rectangular fins. But generally they are structurally weaker than rectangular fins for the same
passage size and fin thickness. They also have lower heat transfer performance compared to
rectangular fins, particularly in laminar flow.
11
Plain fins are used in those applications where core pressure drop is critical. Their
application range from aerospace air conditioning duties to oil refining (Hesselgreaves 2001),
among many others. An heat exchanger with plain fins requires a smaller flow frontal area than
that with interrupted fins for specified pressure drop, heat transfer and mass flow rate. Of course,
the required passage length is higher leading to a larger overall volume. The heat transfer
enhancement achieved with plain fins results mainly from increased area density, rather than any
substantial rise in the heat transfer coefficient (Brockmeier, et al. 1993).
1.2.2 Wavy Fins
Wavy fins are uninterrupted fin surfaces with cross-sectional shapes similar to those of
plain fins, but with cyclic lateral shifts perpendicular to the flow direction. The resulting wave
form provides effective interruptions which causes the flow direction to change periodically and
induces a complex flow field. Consequently, the boundary layer separates and reattaches
periodically around the trough regions to promote enhanced heat transfer; increased pressure
drop penalty is also accompanied. Actually the Heat transfer is enhanced due to creation of
Goertler vortices. These counter-rotating vortices form while the fluid passes over the concave
wave surfaces, and produce a corkscrew-like flow pattern.
The heat transfer and pressure drop characteristics of a wavy fin surface lie between those of
plain and offset strip fins. The friction factor continues to fall with increasing Reynolds number.
Wavy fins are common in the hydrocarbon industry where exchangers are designed with high
mass velocities and moderate thermal duties. Unlike offset strip fins, the thickness of wavy fins
is not limited at high fin densities. Therefore, wavy fins are often used for streams at high
pressure, particularly those which can tolerate somewhat poor heat transfer coefficient.
1.2.3 Offset Strip fins
This is the most widely used fin geometry in high performance plate fin heat exchangers.
It consists of a type of interrupted surface, which may be visualized as a set of plain fins cut
normal to the flow direction at regular intervals, each segment being offset laterally by half the
fin spacing. Typical strip lengths are 3-6mm, and the Reynolds number based on strip length is
very small, which makes the flow to be always in laminar regime. The laminar boundary layer
develops on the short strip length, and then dissipates in the wake region between successive
12
offset strips. Surface interruption enhances heat transfer by two independent mechanisms. First,
it prevents the continuous growth of thermal boundary layer by periodically interrupting it. The
thinner boundary layer offers lower thermal resistance compared to continuous fin types. Above
a critical Reynolds number, interrupted surfaces offer an additional mechanism of heat transfer
enhancement. Oscillations in the flow field in the form of vortices shed from the trailing edges of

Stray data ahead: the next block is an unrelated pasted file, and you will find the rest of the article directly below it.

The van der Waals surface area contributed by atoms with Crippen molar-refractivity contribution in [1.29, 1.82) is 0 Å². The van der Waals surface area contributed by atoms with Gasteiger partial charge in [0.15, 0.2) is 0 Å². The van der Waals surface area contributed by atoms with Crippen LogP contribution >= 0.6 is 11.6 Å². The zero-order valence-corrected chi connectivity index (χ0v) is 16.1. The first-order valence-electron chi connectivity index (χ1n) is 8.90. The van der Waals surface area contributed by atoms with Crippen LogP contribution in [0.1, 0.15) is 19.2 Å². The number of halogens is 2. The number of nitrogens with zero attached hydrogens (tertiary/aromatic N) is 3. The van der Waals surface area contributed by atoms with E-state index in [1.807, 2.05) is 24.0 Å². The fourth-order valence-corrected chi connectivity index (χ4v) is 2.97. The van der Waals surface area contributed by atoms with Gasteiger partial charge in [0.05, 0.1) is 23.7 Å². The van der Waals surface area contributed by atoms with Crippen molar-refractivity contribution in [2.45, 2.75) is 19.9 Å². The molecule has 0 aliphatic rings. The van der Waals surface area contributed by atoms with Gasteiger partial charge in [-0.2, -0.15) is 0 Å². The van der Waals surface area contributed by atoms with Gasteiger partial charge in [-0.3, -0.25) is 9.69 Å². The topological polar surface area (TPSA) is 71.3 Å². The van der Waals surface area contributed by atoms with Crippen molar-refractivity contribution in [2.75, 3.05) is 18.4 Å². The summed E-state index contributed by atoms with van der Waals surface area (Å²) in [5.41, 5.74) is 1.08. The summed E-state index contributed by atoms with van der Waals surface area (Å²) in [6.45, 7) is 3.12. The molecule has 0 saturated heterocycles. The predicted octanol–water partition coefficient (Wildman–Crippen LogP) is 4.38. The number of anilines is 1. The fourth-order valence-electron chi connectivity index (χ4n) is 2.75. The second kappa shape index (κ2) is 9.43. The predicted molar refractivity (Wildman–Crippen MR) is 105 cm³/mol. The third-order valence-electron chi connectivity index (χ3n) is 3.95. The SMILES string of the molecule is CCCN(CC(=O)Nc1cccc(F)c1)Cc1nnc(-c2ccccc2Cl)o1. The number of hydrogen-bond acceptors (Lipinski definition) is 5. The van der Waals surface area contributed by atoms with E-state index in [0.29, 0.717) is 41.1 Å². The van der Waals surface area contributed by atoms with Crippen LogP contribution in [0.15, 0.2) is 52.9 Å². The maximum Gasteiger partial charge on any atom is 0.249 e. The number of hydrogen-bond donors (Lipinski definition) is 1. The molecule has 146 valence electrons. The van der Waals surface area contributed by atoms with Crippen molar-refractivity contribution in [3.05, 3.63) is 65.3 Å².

the interrupted fins enhance local heat transfer by continuously bringing in fresh fluid towards
the heat transfer surfaces but this enhancement is accompanied by an increase in pressure drop.
Considerable heat transfer enhancement is achieved compared to that of the plain fin. The heat
transfer performance of an offset strip fin is often as much as 5 times that of a plain fin surface of
comparable geometry, but at the expense of higher pressure drop. For specified heat transfer and
pressure drop requirements, the offset strip fin surface demands a somewhat higher frontal area
compared to those with plain fin, but results in a shorter flow length and lower overall volume. It
is believed that with the shorter strip lengths, the better heat transfer performance is achieved
(Manglik and Bergles, 1995).
An undesirable characteristic of this type of fin is that at high Reynolds numbers the friction
factor remains nearly constant (because of the higher contribution of form drag), while the heat
transfer performance goes down. Therefore, offset strip fins are used less frequently in very high
Reynolds number applications. On the other hand, they are extensively used in air separation and
other cryogenic applications where mass velocities are low and high thermal effectiveness is
essential.
1.2.4 Louvered Fin
The louvered fin geometry bears a similarity to the offset strip fin. Instead of shifting the
slit strips laterally, small segments of the fin are slit and rotated 20 to 45 degrees relative to the
flow direction. Actually the fin surfaces are cut and bent out into the flow stream at frequent
intervals in a louver or lanced-like fashion. The purpose of this fin surface louvering like a
“vinetia n blind” is to break up the boundary layers so as to yield high heat transfer coefficients
when compared to those in plain fins under same flow conditions (Kays and London, 1984). It
has been contended that the performance of the louvered fins is similar to or better than offsetstrip fins. The flow structure in the louvered fin flow passage is dependent on the flow rate Re at
very low flow rate, the main flow stream does not pass through the louvers, whereas at high flow
13